Swift

Mar 25th, 2022

References

Decimals

  • When you create a floating-point number, Swift considers it to be a Double. That’s short for “double-precision floating-point number”.
  • Swift considers decimals to be a wholly different type of data to integers, which means you can’t mix them together. After all, integers are always 100% accurate, whereas decimals are not, so Swift won’t let you put the two of them together unless you specifically ask for it to happen.
  • Swift decides whether you wanted to create a Double or an Int based on the number you provide

Older APIs use CGFloat. If you see CGFloat you can just ignore it and use Double.

Collection Types

Swift provides three primary collection types, known as arrays, sets, and dictionaries, for storing collections of values. Arrays are ordered collections of values. Sets are unordered collections of unique values. Dictionaries are unordered collections of key-value associations.

Arrays

An array stores values of the same type in an ordered list. The same value can appear in an array multiple times at different positions.

Sets

A set stores distinct values of the same type in a collection with no defined ordering. You can use a set instead of an array when the order of items isn’t important, or when you need to ensure that an item only appears once.

var letters = Set<Character>()
print("letters is of type Set<Character> with \(letters.count) items.")
// Prints "letters is of type Set<Character> with 0 items."

var favoriteGenres: Set<String> = ["Rock", "Classical", "Hip hop"]
// favoriteGenres has been initialized with three initial items

for genre in favoriteGenres {
    print("\(genre)")
}
// Classical
// Jazz
// Hip hop

Dictionaries

Dictionary is very similar to Java Map. It cannot contain duplicate keys: Each key can map to at most one value.

let person = [
    "name": "John Doe",
    "title": "Mr", 
    "location": "US"
]
let hasGraduated = [
    "Eric": false,
    "Maeve": true,
    "Otis": false,
]
let olympics = [
    2012: "London",
    2016: "Rio de Janeiro",
    2021: "Tokyo"
]

You can also create an empty dictionary using whatever explicit types you want to store, then set keys one by one:

var heights = [String: Int]()
heights["Yao Ming"] = 229
heights["Shaquille O'Neal"] = 216
heights["LeBron James"] = 206

Type annotations

Type annotations let us be explicit about what data types we want.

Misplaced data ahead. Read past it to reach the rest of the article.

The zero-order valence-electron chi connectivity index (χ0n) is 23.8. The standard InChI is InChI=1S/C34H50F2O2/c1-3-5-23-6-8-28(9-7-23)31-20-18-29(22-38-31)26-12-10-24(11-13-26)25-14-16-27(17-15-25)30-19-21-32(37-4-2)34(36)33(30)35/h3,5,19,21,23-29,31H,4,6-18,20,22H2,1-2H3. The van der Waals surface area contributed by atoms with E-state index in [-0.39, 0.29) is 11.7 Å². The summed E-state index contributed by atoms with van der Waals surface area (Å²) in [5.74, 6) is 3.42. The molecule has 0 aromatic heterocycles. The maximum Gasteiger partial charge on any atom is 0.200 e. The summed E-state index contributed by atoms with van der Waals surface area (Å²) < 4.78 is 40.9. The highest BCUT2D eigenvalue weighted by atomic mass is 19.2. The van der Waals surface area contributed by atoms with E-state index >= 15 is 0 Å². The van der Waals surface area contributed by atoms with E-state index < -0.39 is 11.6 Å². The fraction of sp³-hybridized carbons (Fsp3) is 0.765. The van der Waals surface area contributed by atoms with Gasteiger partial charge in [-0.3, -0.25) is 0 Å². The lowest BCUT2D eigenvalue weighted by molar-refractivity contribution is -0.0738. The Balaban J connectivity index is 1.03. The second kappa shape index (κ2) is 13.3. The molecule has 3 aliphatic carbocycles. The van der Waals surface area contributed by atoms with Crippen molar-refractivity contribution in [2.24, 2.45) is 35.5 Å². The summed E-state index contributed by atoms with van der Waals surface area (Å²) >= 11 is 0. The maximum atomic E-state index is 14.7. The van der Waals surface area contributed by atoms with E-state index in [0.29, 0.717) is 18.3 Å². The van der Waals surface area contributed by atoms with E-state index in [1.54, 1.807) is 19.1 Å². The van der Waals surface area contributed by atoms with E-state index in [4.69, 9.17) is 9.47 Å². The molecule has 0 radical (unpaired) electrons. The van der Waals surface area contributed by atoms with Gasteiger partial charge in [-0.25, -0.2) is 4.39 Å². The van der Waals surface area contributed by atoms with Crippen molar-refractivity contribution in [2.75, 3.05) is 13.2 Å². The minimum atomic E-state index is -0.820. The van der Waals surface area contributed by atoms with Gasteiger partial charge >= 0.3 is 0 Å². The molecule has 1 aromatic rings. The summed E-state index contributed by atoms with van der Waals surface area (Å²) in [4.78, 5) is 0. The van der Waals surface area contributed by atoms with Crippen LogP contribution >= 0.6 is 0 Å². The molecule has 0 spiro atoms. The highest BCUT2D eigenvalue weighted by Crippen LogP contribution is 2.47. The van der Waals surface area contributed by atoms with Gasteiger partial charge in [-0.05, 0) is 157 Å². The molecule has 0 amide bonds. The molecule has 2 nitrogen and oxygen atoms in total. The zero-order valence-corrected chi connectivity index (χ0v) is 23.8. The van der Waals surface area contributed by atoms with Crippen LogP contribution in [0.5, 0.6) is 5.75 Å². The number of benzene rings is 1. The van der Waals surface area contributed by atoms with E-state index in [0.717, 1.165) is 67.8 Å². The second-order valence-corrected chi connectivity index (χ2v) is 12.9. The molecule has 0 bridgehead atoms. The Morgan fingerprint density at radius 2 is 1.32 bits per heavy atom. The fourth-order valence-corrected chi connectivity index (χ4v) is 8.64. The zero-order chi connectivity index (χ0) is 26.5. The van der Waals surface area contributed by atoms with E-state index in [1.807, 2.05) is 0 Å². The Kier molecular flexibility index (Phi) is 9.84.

let surname: String = "Lasso" // Sttring
var score: Int = 0 // Int
let pi: Double = 3.141 // Double
var isAuthenticated: Bool = true // Bool
var albums: [String] = ["Red", "Fearless"] // Array
var user: [String: String] = ["id": "@twostraws"] // Dictionary
var books: Set<String> = Set(["The Bluest Eye", "Foundation", "Girl, Woman, Other"]) // Set
var teams: [String] = [String]() // Empty array of strings
var cities: [String] = [] // Empty array of strings
var clues = [String]() // Empty array of strings

Conditions & Loops

Loops

// Loop an array of strings
let platforms = ["iOS", "macOS", "tvOS", "watchOS"]
for os in platforms {
    print("Swift works great on \(os).")
}

// Loop between [1,12]
for i in 1...12 {
    print("5 x \(i) is \(5 * i)")
}

// Loop between [1,5)
for i in 1..<5 {
    print("Counting 1 up to 5: \(i)")
}

// Loop without loop variable
var lyric = "Haters gonna"
for _ in 1...5 {
    lyric += " hate"
}

// While loop
var countdown = 5
while countdown > 0 {
    print("\(countdown)…")
    countdown -= 1
}

// Repeat-While loop
repeat {
    statements
} while condition

If you call continue inside the loop body, Swift will immediately stop executing the current loop iteration and jump to the next item in the loop.

If you call break inside the loop body, Swift will exit the current loop immediately and skip all remaining iterations.

Functions

Return values

// Returns a single value as Bool
func isUppercase(string: String) -> Bool {
    string == string.uppercased()
}

In order to return multiple values from a function, an array, set or dictionary can be used as return type.

// Returns a single value as Array
func getUser() -> [String] {
    ["Taylor", "Swift"]
}

// Returns a single value as Dictionary
func getUser() -> [String: String] {
    [
        "firstName": "Taylor",
        "lastName": "Swift"
    ]
}

It is recommended to use Tuple to return multiple values. Tuple lets us put multiple pieces of data into a single variable. They have a fixed size and can have a variety of data types.

func getUser() -> (firstName: String, lastName: String) {
    (firstName: "Taylor", lastName: "Swift")
}
let user = getUser()
print("Name: \(user.firstName) \(user.lastName)")

func getUser() -> (String, String) {
    ("Taylor", "Swift")
}
let user = getUser()
print("Name: \(user.0) \(user.1)")

We can pull apart the return value from the function into two separate constants.

let (firstName, lastName) = getUser()
print("Name: \(firstName) \(lastName)")

If you don’t need all the values from the tuple you can go a step further by using _ to tell Swift to ignore that part of the tuple: